Music is far older than language. The FOXP2 gene associated with speech has been recovered from Neanderthal fossils, yet rhythm and melody have been around for millions of years before that, as attested by the fossils of chirping crickets and singing birds. Sapiens evolved on the ape line, and our songs evolved from the vocalisations of non-human primates. One of the traits, however, which sets us apart from our chimp cousins (with whom we share 98 per cent of our genetic material) is that we continue to learn, develop and mature far beyond infancy.
Humans may well be born with a musical instinct, yet music training changes the structure of our brains. A baby, as well as an adult with no musical training, processes music through the right side of the brain, which deals with emotion. If you are taught to sing or to play a musical instrument, your brain starts to process music through its left hemisphere, associated with language. In short, trained musicians are left-brained. (One explanation is they have learned to hear music more like language, discerning a level of structural complexity beyond the grasp of lay listeners.) Professional musicians also have more grey matter in the motor, auditory and visual-spatial brain regions than amateurs. So music education actively changes us.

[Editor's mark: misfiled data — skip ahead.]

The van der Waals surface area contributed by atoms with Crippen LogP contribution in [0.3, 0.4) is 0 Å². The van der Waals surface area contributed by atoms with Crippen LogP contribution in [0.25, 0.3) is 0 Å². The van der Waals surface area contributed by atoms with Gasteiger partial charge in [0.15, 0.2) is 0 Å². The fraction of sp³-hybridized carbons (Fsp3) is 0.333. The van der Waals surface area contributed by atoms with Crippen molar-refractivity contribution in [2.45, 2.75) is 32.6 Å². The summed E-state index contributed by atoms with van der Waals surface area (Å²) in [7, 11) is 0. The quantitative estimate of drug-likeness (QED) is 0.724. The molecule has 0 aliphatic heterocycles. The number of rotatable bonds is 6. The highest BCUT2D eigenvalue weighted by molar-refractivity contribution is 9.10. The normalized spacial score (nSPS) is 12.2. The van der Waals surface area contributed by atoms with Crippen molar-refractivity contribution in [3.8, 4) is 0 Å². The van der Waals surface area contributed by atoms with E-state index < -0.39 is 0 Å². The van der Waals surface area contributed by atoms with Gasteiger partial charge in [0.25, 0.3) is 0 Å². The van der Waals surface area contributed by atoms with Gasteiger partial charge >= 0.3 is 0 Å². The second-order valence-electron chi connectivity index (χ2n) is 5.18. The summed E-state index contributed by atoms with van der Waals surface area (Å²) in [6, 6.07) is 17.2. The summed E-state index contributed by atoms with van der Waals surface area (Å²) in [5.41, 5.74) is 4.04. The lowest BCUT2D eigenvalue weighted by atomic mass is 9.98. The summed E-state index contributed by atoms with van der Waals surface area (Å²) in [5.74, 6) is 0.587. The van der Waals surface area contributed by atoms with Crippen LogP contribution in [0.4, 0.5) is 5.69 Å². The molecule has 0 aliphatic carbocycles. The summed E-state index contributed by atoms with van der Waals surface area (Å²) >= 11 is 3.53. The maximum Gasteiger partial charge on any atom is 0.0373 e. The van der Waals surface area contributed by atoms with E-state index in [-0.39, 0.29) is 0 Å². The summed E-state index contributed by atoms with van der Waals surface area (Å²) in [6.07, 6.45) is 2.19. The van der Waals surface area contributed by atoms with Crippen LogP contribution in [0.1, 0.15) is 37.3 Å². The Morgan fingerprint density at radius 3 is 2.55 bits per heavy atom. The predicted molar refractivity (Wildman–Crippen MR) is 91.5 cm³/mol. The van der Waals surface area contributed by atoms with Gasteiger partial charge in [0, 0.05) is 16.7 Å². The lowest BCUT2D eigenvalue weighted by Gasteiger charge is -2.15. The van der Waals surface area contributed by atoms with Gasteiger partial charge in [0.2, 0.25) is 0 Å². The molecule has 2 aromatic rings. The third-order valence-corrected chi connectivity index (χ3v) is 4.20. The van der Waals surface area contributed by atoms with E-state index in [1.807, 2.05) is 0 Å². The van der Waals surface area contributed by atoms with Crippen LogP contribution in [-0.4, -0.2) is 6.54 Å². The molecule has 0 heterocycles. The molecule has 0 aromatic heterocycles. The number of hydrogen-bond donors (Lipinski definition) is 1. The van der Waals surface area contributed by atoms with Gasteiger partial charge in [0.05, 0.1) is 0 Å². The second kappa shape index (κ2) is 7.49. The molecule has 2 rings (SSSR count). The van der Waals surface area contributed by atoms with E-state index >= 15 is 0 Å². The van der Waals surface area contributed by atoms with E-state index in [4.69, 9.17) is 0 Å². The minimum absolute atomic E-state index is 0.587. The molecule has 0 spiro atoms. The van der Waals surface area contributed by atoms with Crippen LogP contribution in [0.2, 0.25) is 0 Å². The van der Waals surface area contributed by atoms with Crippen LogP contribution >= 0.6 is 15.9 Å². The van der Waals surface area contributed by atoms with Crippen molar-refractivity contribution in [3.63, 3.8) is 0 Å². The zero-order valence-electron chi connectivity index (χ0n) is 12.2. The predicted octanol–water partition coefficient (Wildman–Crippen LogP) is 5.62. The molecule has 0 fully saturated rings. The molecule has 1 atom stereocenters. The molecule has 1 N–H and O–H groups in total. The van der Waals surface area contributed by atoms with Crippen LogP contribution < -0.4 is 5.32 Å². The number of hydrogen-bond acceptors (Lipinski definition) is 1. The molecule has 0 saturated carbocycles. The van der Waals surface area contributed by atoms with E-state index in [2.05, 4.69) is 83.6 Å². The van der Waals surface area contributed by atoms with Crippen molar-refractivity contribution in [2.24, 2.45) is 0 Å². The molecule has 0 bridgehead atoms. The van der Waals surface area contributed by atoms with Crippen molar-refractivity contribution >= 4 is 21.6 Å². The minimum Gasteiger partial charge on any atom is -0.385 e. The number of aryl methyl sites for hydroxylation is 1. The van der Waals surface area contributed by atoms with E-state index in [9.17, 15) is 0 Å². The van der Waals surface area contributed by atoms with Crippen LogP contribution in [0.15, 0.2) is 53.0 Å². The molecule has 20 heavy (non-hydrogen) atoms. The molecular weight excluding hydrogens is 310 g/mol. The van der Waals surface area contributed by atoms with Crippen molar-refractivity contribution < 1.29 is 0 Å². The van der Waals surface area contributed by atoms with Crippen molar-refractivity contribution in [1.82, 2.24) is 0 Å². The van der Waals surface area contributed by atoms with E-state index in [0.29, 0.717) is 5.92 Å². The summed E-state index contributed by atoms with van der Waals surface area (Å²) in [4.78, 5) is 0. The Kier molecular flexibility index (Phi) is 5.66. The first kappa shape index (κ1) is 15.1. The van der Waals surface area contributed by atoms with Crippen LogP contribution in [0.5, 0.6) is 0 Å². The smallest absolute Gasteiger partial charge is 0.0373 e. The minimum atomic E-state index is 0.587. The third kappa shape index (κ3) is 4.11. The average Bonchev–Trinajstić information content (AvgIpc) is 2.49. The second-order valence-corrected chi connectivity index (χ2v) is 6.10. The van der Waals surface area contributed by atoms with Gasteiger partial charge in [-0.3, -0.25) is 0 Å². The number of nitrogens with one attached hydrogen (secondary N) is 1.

In 2015, Professor Susan Hallam, the doyenne of music education in Britain, built up a compelling mountain of evidence on how music benefits children, from babies to teenagers. According to Hallam, lullabies improve feeding behaviours and sucking patterns in premature babies. They regulate heart and breathing rates, soothe babies before sleep times and foster language and social development. In primary school, learning to sing or play under the guidance of a professional music teacher has been shown to accelerate reading comprehension by eight months.